Having already committed to using facial recognition technology to verify the identities of foreign nationals departing the U.S. on international flights, Customs and Border Protection (CBP) plans to add the technology to its premier trusted traveler program for participating U.S. citizens and lawful permanent residents returning to the country by air, according to the agency’s senior official.
Adding facial recognition to the Global Entry program will begin in 2018 and it will replace the passport and “slow” fingerprint verification process used with the program’s self-service kiosks currently used by participants to bypass CBP officers and re-enter the country more quickly and conveniently, re-enter the country, says Kevin McAleenan, acting Commissioner of CBP.
Beyond that, CBP eventually wants a kiosk-free experience for its Global Entry members, which numbers more than 7 million.
In the first phase of the program transformation, “you’ll be able to walk up to a Global Entry kiosk, it will take your picture first instead of your passport and your fingerprints, and quickly enroll you and move you on,” McAleenan says Dec. 6 at the American Association of Airport Executives annual aviation security conference. “Eventually, though, we’d like to get your face capture on the move and if you’ve got something to declare you walk over to declare it, if not, you walk straight out, never stopping if you’re in Global Entry. That’s where we want to be within the next 18 to 24 months.”
CBP is currently evaluating facial recognition technology at eight airports as part of a decade-plus-old legislative mandate to use biometrics to ensure foreign nationals have left the U.S. in accordance with the terms of their visas. In addition to moving out on deploying facial recognition at airport departure gates for international fights, CBP has an effort underway to add the technology to the air arrivals process for all international travelers coming to the U.S. For the arrivals process, the camera technology could be at the CBP officers’ processing booths, somewhere else in the customs staging area, or in some type of mobile configuration.
Global Entry participants typically get to bypass the entry processing at CBP booths unless they have something to declare or for another reason such as a random inspection.
McAleenan describes the results of the biometric exit evaluations as “outstanding,” saying that through June of this year more than 100,000 travelers leaving the U.S. by air have had their identities verified with a match rate of 97.5 percent. He also says the technology hasn’t slowed the boarding process for the flights.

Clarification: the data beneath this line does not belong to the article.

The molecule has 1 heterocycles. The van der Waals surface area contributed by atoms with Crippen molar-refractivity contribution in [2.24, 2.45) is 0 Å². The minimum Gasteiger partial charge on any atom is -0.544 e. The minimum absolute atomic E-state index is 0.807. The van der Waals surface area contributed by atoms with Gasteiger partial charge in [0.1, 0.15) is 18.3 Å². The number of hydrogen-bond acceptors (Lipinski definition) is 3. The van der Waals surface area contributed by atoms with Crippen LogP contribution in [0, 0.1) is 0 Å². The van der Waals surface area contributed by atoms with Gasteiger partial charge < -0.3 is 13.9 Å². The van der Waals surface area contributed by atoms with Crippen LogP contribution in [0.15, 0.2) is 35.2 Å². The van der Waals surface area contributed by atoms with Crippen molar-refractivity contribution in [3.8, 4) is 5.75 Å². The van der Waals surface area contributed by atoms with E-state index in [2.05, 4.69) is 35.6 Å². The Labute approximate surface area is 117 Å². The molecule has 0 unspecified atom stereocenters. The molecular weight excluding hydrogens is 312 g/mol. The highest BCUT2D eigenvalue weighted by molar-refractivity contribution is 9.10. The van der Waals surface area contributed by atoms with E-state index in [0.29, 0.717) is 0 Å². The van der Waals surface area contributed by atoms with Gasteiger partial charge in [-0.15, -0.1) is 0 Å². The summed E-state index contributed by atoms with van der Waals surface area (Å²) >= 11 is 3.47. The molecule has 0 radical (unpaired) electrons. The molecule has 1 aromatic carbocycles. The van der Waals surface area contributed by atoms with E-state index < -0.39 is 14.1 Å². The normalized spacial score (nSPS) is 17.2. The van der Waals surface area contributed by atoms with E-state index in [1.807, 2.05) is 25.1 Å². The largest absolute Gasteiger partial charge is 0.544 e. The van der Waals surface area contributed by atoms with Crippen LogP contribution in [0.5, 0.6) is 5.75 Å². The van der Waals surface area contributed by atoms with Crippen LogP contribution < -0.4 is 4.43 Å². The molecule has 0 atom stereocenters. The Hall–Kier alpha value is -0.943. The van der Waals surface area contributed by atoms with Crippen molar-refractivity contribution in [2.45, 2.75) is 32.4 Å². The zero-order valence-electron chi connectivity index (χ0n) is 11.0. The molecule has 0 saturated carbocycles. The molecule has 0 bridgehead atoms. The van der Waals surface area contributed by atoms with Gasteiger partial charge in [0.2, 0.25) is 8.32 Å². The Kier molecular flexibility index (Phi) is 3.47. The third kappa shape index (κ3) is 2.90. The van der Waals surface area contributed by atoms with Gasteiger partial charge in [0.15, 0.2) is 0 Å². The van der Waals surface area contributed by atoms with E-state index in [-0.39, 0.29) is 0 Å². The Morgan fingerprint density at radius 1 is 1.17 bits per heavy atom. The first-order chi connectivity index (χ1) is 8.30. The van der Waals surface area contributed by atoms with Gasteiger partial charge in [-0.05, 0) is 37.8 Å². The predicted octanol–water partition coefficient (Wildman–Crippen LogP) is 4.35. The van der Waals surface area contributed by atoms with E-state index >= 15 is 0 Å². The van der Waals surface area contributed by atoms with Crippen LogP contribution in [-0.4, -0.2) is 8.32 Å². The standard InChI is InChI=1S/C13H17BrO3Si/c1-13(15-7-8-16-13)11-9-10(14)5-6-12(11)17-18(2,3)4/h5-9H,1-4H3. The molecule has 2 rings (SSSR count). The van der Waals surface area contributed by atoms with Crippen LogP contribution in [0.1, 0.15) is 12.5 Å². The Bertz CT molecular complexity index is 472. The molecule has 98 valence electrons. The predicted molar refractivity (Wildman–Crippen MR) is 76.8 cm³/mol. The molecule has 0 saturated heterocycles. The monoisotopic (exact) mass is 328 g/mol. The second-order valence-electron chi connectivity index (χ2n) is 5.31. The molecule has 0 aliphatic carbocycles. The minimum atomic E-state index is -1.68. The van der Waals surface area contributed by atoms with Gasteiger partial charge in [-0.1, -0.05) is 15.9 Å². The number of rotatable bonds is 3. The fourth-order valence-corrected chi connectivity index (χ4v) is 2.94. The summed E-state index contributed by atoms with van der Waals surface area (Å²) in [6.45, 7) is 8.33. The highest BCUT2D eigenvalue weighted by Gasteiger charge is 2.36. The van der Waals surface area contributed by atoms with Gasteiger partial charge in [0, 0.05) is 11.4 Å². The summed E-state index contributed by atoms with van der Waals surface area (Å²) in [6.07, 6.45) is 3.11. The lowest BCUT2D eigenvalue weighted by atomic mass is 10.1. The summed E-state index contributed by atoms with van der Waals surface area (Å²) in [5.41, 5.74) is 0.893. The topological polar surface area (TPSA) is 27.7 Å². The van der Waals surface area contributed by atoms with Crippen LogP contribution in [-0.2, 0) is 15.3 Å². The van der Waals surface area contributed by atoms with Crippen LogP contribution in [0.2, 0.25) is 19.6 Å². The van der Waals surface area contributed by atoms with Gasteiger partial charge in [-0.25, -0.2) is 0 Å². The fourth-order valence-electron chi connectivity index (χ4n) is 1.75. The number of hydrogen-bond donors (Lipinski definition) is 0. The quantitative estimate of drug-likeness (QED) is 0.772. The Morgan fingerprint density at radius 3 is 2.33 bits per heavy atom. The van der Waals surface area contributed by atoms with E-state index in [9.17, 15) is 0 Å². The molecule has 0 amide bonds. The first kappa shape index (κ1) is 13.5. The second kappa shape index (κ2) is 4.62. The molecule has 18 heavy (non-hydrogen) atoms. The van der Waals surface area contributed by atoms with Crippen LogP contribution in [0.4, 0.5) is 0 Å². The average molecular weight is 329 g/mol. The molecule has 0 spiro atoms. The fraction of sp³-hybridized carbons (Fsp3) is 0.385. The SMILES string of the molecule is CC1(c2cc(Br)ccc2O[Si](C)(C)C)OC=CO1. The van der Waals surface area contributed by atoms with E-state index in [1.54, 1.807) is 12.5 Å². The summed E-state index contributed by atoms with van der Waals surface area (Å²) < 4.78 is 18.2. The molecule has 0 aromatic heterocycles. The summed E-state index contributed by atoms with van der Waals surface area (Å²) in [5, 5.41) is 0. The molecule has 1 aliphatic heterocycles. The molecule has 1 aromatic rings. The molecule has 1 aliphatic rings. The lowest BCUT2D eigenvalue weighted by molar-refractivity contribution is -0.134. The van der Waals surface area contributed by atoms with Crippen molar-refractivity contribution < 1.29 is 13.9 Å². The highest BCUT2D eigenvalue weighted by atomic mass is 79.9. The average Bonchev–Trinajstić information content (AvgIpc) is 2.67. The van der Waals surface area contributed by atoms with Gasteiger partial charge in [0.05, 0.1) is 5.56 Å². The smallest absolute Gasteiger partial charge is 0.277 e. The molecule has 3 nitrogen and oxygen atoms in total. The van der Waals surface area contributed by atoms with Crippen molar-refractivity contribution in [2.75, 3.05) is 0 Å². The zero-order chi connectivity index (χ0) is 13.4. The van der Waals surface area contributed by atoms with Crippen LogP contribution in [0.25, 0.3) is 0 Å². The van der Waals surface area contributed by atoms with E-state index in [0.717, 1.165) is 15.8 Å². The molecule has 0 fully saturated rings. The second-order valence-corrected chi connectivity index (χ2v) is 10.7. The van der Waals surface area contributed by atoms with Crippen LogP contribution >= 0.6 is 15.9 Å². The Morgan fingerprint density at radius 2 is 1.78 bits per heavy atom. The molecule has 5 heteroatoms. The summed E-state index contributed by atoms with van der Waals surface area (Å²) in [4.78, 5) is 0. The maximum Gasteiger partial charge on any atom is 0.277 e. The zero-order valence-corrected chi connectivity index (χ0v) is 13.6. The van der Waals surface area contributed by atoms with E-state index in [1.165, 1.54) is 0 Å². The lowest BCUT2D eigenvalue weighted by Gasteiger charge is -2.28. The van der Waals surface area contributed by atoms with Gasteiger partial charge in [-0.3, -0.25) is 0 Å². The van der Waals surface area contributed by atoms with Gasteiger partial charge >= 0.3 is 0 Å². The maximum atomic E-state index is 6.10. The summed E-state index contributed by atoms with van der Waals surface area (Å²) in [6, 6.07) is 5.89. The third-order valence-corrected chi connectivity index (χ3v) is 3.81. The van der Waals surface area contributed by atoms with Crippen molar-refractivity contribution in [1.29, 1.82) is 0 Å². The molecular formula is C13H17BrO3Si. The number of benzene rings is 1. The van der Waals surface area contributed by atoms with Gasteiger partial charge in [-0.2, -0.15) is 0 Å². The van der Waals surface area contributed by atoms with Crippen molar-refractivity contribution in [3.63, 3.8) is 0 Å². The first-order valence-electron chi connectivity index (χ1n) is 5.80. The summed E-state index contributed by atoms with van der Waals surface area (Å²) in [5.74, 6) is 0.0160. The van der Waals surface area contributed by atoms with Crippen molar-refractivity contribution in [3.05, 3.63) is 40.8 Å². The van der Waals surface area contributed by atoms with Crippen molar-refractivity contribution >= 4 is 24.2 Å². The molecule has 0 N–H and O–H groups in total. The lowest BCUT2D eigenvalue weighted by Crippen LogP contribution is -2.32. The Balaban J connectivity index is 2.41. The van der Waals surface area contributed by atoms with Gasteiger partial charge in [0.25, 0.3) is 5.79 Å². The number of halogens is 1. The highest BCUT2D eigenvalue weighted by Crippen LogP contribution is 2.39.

CBP sees facial recognition as the key enabler for transforming the travel process, at least for operations, and potentially airports and airlines. The agency temporarily stores the biometrics of all travelers on international flights in backend cloud service called the Traveler Verification System (TVS).
The TVS system, which is expected to be fully scaled early in 2018 by Unisys [UIS], contains photo galleries for fliers that CBP is offering its partners in the aviation community to access so that they can help make the travel process more convenient and seamless for their customers. JetBlue [JBLU] is using facial recognition in lieu of a boarding pass for one flight each day from Boston to Aruba in conjunction with CBP using the technology as part of its biometric exit evaluations.
“It really looks like the future to me,” McAleenan says of the Boston to Aruba flight. Delta Airlines [DAL] is also soon expected to begin using facial recognition technology instead of a boarding pass for fliers on select international flights out of Atlanta as part of the ongoing CBP evaluations, he said.
“Our aviation partners can plug into the Traveler Verification Service at any point in the travel process for identity verification and they can utilize this service in the future for things like check in, bag drop, or the boarding of travelers on a plane,” McAleenan says. “And we’re also testing the capability with TSA at the security checkpoint.”
CBP and the Transportation Security Administration this fall partnered on a month-long evaluation of facial recognition technology at a security checkpoint at John F. Kennedy International Airport in New York to compare live photos against those on traveler’s travel documents.
Once the TVS system is scaled up, CBP plans to roll out the biometric exit procedures over the next three to four years at the nation’s international airports. While the agency is funding the operation of TVS, it expects airlines and other stakeholders to pay for the acquisition and maintenance of the camera technologies that will be deployed at departure gates.
Some airlines have pushed back and say they don’t feel they should pay for the front-end systems while JetBlue and Delta appear to be forward leaning to see how the systems can be integrated into their business models to improve the traveler experience.
McAleenan says “it’s going to be a collaborative effort with your industry,” adding that it “Won’t work via government regulation and if it’s not part of your business processes.”
McAleenan says that in addition to JetBlue and Delta, some airports are interested in taking advantage of TVS, including Los Angeles International Airport (LAX).
“We have several airports, including LAX, looking at it as a common use platform for their international flights,” he says. “We started with British Airways, we’ll be adding Lufthansa at the major outbound international terminal at LAX. We continue to coordinate with many other Airports and airlines to implement these projects that we hope to build into our broader operational system over the coming months.”
Currently, several contractors have been involved in the front end process at airline departure gates: NEC Corp.; SITA; and Vision-Box.